Monday, January 29, 2007

Nick Cave And The Bad Seeds - 'Tender Prey'

Rating - 8/B

Tender Prey was Nick Cave's 5th album with The Bad Seeds, his solo-career backing band, the last of his 1980s albums - he took a break to write his (rather good) novel, And The Ass Saw The Angel soon after - and the last album written and recorded while living in Berlin. It showcases an artist who has moved consistently in a more diverse direction since the punkish caterwauling of his first band, The Birthday Party, and the equally disturbing but slower and more stripped-down sounds of his earliest work with The Bad Seeds. The accesible elements - real melodies, discernable song structures and reasonably palatable singing - are well matched with a broad palette of sounds that draws from blues, folk and avant-garde influences to create a shifting, but instantly recognisable backdrop for Cave's dark tales of love, lust, murder and religion. I think it presents Cave as a consolidated and fully-formed entity - elements of his past work are combined in a manner that would more or less represent the direction in which he moved for the next decade or so. More importantly, it's a pretty strong album with no really weak or unapproachable material on it.

The centerpiece, and opener, of this whole experience is of course The Mercy Seat. A dark, haunting narrative spat out in the persona of a convicted murdered on death row, awaiting his turn in the electric chair's 'mercy seat', it bristles with fury and desperation, Biblical imagery, and evokes defiance and resignation in equal measure. Musically, the song rides on a throbbing, dynamic Bad Seeds backing, complete with German noise-master Blixa Bargeld conjuring an unholy tempest on guitar, augmented with dramatic strings. The song is really long, but its sprawling length is kept taut with an unbroken intensity of delivery, which just the right amount of counter-weighing melody and regret, and it never seems over-extended. It's a strong, compelling lyrical statement and the music matches the mood perfectly. Perhaps no one other than Nick Cave could conceive of or pull off a song like this, and it deserves its place as a perennial feature on his live setlists.

The other material rarely reaches The Mercy Seat's apocalyptic heights, but it's not just filler, either. Deanna sounds vaguely like a doo-wop or early garage rock song, but played with a psychotic verve than no actual 50s or early 60s artists were allowed to portray on record. The lyrics are about the protagonist imploring his lover to join him in killing spree in a fast car - classic Nick Cave stuff. It's also bloody catchy. Sugar Sugar Sugar works on similar lines musically, but is less concise.

Up Jumped The Devil is an archetypal hard-luck story that begins with the narrator's mother dying in the course of a messy and bloody delivery, and ends at the gallows pole, with that mean old devil watching in delight all along the way. A chilling song, shot through with black humour and built on a lurching, brooding musical base that turns a rather melodious and almost pretty piano motif to dark purpose. The group vocals on the choruses add to the folk-gone-psycho feel. It's all so melodic and genuinely hooky under the darkness and doom, which is the hallmark of the best Cave material, if you ask me. City Of Refuge builds a vaguely gospel/bluesy feel into another frantic, desperate hard-luck tale on similar lines, though equally compelling in its own right. Sunday's Slave again revolves around a pulsing rhythm and decidedly melodic piano lines while Cave weaves a dark fable based around days of the week and what sounds to me like a rather negative attitude towards the priestly class. I could be wrong of course - Cave's religious views are especially opaque to me. He sure likes his Biblical imagery though.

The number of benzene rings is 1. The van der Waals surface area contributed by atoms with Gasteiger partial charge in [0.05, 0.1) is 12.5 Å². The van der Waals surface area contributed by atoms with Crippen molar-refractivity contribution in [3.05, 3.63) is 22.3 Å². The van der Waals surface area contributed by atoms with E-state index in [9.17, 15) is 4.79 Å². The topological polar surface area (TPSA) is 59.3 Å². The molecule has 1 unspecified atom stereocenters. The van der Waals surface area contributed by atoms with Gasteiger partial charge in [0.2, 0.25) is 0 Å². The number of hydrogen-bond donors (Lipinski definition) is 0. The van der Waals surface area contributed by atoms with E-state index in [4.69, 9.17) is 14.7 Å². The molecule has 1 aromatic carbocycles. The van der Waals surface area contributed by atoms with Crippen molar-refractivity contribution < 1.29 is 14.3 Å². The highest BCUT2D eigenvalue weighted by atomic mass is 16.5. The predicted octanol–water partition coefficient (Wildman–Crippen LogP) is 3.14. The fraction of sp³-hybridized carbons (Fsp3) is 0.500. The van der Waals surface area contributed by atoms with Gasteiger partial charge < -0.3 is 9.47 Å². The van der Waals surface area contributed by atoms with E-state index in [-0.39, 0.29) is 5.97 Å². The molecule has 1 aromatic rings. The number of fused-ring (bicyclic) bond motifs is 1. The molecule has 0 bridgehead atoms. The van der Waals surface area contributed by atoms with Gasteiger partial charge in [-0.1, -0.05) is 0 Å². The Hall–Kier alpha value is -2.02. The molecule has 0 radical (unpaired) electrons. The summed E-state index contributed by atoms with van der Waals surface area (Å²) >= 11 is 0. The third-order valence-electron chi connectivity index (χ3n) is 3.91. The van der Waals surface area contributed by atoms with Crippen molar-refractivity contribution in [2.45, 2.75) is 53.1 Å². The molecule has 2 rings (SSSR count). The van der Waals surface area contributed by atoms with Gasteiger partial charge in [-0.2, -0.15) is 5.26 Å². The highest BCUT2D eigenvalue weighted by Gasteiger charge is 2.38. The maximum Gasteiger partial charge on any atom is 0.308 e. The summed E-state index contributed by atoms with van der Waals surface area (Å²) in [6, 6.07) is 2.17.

Among the slower songs, Watching Alice is an especially lovely ballad-like song, although the lyrics confound you here - they seem to be about an especially mournful voyeur. Or is it a metaphor for the alienation and isolation within a once-close relationship? Either way, it's haunting. Mercy weaves togeher arresting but somewhat opaque lyrical images, a vaguely Eastern touch and desprate pleas for mercy. It's a subjective thing, but it works less well for me than the almost Leonard Cohen-ish (though, always, less urbane and more morbid) Slowly Goes The Night. Maybe it's only because the latter song has xylophone on it to make it more special, or because the choruses on the former just feel too monotonous and whiney to me. Genralised pleas for mercy just don't fit Cave's unique blend of piss-and-vinegar and doomed romanticism at this moment.

New Morning seems to end the album on a positive note, and I'm not sure whether it's intended as a genuine respite from the darkness elsewhere (although this song is more of a light-after-the-terrible-night message than an unalloyed ode to joy and hope) or some sort of ironic gesture. Anyway it serves as a lightening factor and a good way to end the album, unless you have the Video Mix of The Mercy Seat on your version, which is an even better way to end the album.

The Eiderdown-Stuffing Bottomline: Folk, blues, and other rootsy influences combine with apocalyptic stomp and swagger and Cave's growing melodicity. Everything's dark and doom-laden, although musical variety, touches of black humour and an ambiguous gesture of hope keep things diverse. Easily one of the peaks of Cave's first decade as a solo artist.

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